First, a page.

how would you begin to solve a question like this?

http://www.mypicx.com/uploadimg/1384...04172010_1.png

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- Apr 16th 2010, 10:45 PMTreePersonIntegration
how would you begin to solve a question like this?

http://www.mypicx.com/uploadimg/1384...04172010_1.png - Apr 16th 2010, 10:49 PMDebsta
- Apr 17th 2010, 12:18 AMTreePerson
ok i'm kind of getting there but i dunno how to get the numerator of this part?... could you or someone please show me how? http://www.mypicx.com/uploadimg/1243...04172010_1.png

- Apr 17th 2010, 12:52 AMsa-ri-ga-ma
- Apr 17th 2010, 12:59 AMTreePerson
thanks but na i don't mean how to intergrate it but how to get it in the first place. i don't know how to come up with that numerator

- Apr 17th 2010, 01:11 AMDebsta
Are you starting wiht your second expression (the one made up of 4 rational expressions added together) and getting them over a common denominator as I suggested earlier? Or starting with your first expression and trying to turn it into your second? The first way I suggested is so much easier.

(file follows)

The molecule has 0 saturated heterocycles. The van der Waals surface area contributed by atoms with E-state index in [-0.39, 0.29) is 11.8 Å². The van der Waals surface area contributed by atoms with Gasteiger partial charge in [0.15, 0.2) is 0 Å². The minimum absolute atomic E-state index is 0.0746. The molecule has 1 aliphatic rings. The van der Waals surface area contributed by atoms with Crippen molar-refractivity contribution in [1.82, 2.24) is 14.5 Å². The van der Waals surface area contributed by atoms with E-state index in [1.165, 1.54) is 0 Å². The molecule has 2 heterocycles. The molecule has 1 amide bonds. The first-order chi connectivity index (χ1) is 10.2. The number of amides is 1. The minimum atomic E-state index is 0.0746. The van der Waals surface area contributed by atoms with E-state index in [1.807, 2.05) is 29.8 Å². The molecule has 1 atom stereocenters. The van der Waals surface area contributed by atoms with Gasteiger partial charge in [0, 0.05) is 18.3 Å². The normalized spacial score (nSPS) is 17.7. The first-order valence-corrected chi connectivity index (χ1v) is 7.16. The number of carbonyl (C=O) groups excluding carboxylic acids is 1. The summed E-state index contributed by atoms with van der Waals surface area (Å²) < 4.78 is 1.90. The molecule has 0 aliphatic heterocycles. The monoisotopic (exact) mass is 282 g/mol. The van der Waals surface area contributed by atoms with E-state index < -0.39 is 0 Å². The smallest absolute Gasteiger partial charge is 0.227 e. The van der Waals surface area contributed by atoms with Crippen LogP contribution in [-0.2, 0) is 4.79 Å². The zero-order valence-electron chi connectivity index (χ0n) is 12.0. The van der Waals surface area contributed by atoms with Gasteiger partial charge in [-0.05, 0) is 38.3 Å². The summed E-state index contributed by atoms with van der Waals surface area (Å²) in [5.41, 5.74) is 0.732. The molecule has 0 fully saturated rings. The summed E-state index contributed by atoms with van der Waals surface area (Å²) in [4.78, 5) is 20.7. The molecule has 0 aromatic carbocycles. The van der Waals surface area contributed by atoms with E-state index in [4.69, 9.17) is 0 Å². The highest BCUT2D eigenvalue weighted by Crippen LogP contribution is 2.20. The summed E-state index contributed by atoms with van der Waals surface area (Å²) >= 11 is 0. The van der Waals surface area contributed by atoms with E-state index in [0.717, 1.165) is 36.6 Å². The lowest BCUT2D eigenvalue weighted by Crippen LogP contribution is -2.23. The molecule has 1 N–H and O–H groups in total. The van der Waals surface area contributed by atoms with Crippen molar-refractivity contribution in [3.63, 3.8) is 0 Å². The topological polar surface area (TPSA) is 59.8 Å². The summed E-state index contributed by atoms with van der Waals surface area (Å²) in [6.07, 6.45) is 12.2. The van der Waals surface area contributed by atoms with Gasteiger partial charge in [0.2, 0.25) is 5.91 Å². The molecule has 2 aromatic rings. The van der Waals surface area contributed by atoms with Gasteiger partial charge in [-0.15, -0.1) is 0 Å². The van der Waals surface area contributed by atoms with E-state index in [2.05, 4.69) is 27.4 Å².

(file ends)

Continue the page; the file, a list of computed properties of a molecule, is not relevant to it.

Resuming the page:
- Apr 17th 2010, 02:52 AMTreePerson
sorry i don't quite know what your getting at, could you explain in more detail or better yet answer it with working! which is the second expression?

- Apr 17th 2010, 03:08 AMDebsta
- Apr 17th 2010, 03:11 AMTreePerson
oh lol i see what your talking about, but the question asked to prove how to get the second expression, so yes I'm starting with my first expression to find the second one. would you know how to do that? I can't get the last of the four parts

- Apr 17th 2010, 03:14 AMDebsta
- Apr 17th 2010, 03:15 AMDebsta
- Apr 17th 2010, 03:16 AMTreePerson
Yeah the cover up rule and the equating coefficients one

- Apr 17th 2010, 03:21 AMDebsta
I haven't heard it called that before....but anyway you'll need a term like (Ax+B)/(x^2+1) and also (Cx+D)/(x^2+1)^2.

Does that make sense to you?

I still think it is sooooo much easier to start with the second one and add terms by getting a common denominator. It would be different if you weren't given the second form and had to do it your way. - Apr 17th 2010, 03:23 AMTreePerson
oh yeah lol you are right, but I'm still curious on how to get from 1 to 2. The exercises I have been doing were based on doing it that way. that's why I didn't think of doing it the other way

- Apr 17th 2010, 03:28 AMDebsta
OK so you'd set it up as:

A/x + B/(x-1) + C/(x-1)^2 + D/(x-1)^3 + (Ex+F)/(x^2+1) + (Gx+H)/(x^2+1)^2

Add it all up and equate your coefficients.

Remember to account for repeated factors on the bottom.

Also remember to put a polynomial of one less degree on the top.